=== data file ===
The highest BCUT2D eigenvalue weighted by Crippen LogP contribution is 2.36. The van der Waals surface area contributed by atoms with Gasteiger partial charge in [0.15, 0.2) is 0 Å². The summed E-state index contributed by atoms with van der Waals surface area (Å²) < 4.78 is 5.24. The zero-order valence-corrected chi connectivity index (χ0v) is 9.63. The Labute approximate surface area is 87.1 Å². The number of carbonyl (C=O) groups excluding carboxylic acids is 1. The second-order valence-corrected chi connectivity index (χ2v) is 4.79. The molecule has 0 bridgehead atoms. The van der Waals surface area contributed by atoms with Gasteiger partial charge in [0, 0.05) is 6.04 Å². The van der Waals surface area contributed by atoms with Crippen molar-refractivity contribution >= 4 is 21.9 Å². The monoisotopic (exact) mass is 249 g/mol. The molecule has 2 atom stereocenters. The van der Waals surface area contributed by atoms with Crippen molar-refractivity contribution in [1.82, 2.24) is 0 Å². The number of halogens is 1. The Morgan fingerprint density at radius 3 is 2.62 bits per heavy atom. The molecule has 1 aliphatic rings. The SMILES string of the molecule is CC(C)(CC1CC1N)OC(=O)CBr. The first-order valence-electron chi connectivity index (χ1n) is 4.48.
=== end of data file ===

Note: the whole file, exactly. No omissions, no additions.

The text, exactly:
The highest BCUT2D eigenvalue weighted by Crippen LogP contribution is 2.36. The van der Waals surface area contributed by atoms with Gasteiger partial charge in [0.15, 0.2) is 0 Å². The summed E-state index contributed by atoms with van der Waals surface area (Å²) < 4.78 is 5.24. The zero-order valence-corrected chi connectivity index (χ0v) is 9.63. The Labute approximate surface area is 87.1 Å². The number of carbonyl (C=O) groups excluding carboxylic acids is 1. The second-order valence-corrected chi connectivity index (χ2v) is 4.79. The molecule has 0 bridgehead atoms. The van der Waals surface area contributed by atoms with Gasteiger partial charge in [0, 0.05) is 6.04 Å². The van der Waals surface area contributed by atoms with Crippen molar-refractivity contribution >= 4 is 21.9 Å². The monoisotopic (exact) mass is 249 g/mol. The molecule has 2 atom stereocenters. The van der Waals surface area contributed by atoms with Crippen molar-refractivity contribution in [1.82, 2.24) is 0 Å². The number of halogens is 1. The Morgan fingerprint density at radius 3 is 2.62 bits per heavy atom. The molecule has 1 aliphatic rings. The SMILES string of the molecule is CC(C)(CC1CC1N)OC(=O)CBr. The first-order valence-electron chi connectivity index (χ1n) is 4.48.